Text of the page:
Getting back to basics

Kaidi, Shanleigh, Kelly and Rhyan sort clothes for Bk2Basics Melbourne. 179758 Picture: GARY SISSONS.

Bk2Basics Melbourne is a Narre Warren-based organisation dedicated to helping those in need. Founder Kelly Warren sat down with REBECCA SKILTON to discuss how her hobby transformed into a full-time initiative that now has her assisting people state-wide.

Ten months ago Kelly Warren started an endeavour to help those who had struck hard times in their lives.

“I was doing outreach for the homeless before I started Bk2Basics and then I realised that it wasn’t just the homeless that needed help,” she said.

“It was everyday families. So it didn’t matter if someone had two jobs or a new car, utility bills were still high and people were struggling to put food on their table for their kids.

“So I said I just want to do something that’s for everybody. And that’s when I started Bk2Basics. I’m waiting on a total knee replacement so it was meant to be small, sort of a hobby while I couldn’t work. But it’s grown and it’s just got huge.”

With more than one thousand Facebook likes, Kelly’s intended hobby has quickly turned into the likes of a full time job. Employing the help of her husband Craig and her three daughters Kaidi (9), Rhyan (10) and Shanleigh (17), Kelly now volunteers around the clock seven days a week.

Relying heavily on community donations, the Warren family wash, sort and distribute the likes of clothing, food and even furniture to those in need. Kelly cooks and distributes her home-cooked meals, and – out of the Warren’s own pockets – she also purchases underwear, socks and sanitary items and create ‘packs’ to hand out during outreach sessions.

“It’s really a 24/7 job,” Kelly said.

“Every day I’m sorting, making packs. We go through 70 hygiene packs and hundreds of new pairs of socks a week. Craig and I usually spend about 200 dollars on socks because I refuse to give out second hand socks and underwear.”

Another defining feature of Kelly’s role is her ‘call outs.’ These can come at any time of the day or night, from any part of the state and are often from people who, on the outside, may appear to be well-to-do.

“We go wherever we’re needed,” Kelly said.

“One lady recently contacted me and she said, ‘can you help me, I’ve got nothing. I’ve got the house but I’ve got nothing.’

“We walked into her house and all she had was a sleeping bag and a blanket. That was it, her house was empty.

“We did a shout out and within two hours we’d furnished her whole house … and that was through the community – that was through everyone around here donating.”

Constantly surrounded by those having come across hard times, Kelly believes that one of the barriers many people need to overcome is their tendency to judge those less fortunate than themselves.

“(It can be easy to) say well they’re wearing Nikes, they’re doing this, they’re doing that, and to be judgmental and think they don’t need help. I just say, open your blinkers and look, we give them Nikes … we give them stuff,” Kelly said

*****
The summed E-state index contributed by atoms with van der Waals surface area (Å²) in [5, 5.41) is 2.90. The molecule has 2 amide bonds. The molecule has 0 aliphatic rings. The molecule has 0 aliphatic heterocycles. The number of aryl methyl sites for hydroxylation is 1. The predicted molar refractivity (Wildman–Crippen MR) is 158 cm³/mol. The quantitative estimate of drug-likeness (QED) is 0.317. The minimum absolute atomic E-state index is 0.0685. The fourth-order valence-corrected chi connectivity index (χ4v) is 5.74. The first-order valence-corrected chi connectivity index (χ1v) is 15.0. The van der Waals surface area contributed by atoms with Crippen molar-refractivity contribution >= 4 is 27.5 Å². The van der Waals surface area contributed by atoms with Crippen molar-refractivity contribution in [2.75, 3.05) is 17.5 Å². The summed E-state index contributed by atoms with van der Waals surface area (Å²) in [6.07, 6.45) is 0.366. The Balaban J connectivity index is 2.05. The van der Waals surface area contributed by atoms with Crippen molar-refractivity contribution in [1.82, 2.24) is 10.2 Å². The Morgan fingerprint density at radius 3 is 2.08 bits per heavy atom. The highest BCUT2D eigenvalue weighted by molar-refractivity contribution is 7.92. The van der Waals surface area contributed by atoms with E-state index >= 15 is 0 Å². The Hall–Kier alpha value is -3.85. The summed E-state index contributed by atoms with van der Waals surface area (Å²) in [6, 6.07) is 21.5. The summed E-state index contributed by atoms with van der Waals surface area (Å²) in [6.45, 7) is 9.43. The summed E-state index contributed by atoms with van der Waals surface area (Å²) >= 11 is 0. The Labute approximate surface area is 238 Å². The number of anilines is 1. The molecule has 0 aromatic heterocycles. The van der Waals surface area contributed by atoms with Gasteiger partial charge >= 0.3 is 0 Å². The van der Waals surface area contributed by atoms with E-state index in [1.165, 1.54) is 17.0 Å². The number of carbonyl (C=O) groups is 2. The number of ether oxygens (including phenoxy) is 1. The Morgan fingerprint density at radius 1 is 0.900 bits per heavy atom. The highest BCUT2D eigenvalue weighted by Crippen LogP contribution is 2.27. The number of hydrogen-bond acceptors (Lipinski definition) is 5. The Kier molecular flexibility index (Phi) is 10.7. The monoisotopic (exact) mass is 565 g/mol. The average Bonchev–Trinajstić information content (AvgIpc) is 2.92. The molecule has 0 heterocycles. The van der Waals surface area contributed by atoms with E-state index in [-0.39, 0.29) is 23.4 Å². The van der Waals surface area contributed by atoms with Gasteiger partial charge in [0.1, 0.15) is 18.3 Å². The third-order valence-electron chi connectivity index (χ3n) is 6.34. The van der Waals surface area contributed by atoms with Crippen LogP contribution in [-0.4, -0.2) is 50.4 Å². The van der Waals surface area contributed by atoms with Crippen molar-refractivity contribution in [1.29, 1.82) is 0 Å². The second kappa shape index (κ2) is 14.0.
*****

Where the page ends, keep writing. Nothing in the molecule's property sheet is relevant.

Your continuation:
“Even with people turning up in flash cars (to pick up things from our house). It doesn’t mean anything. They could have had that car two years, or three years and everything has since turned and they’re now struggling.

“And it doesn’t matter where you come from. People are struggling.

“Because what people don’t understand is that you can have your job, your life; you can have everything today and tomorrow it can just crumble. Tomorrow you could lose your job, you can’t get another one, you can’t pay your rent, no money in the savings, because you live week by week – where are you going to end up if you’ve got no family?”

Having relocated to Australia from New Zealand only five years ago, Kelly admits that she has always had a passion for helping those around her – an enthusiasm that her children have now taken on.

“I’ve always loved helping people,” Kelly said.

“But I think it (really started) when I had (my eldest). I was about 27 and I just stopped thinking about myself because I had another little person to look after and then it just went from there.

“And the kids now do so much. They’ve missed out on birthdays, they’ve missed out on sport but they don’t see it as missing out because they don’t want to go, they want to help.”

Recognising that one of the best ways to encourage people to become involved with helping others is by educating children, Kelly has plans to expand Bak2Basics, with one initiative being in-school presentations.

“I really want to get into talking in schools. Because as adults we have our blinkers on – it’s the kids can change that. And by talking in schools, they can go home and say ‘this happened at school’ and you know maybe the parents will listen. I just really want to get kids involved,” she said.

“But for now, we really just need the donations piling in.”


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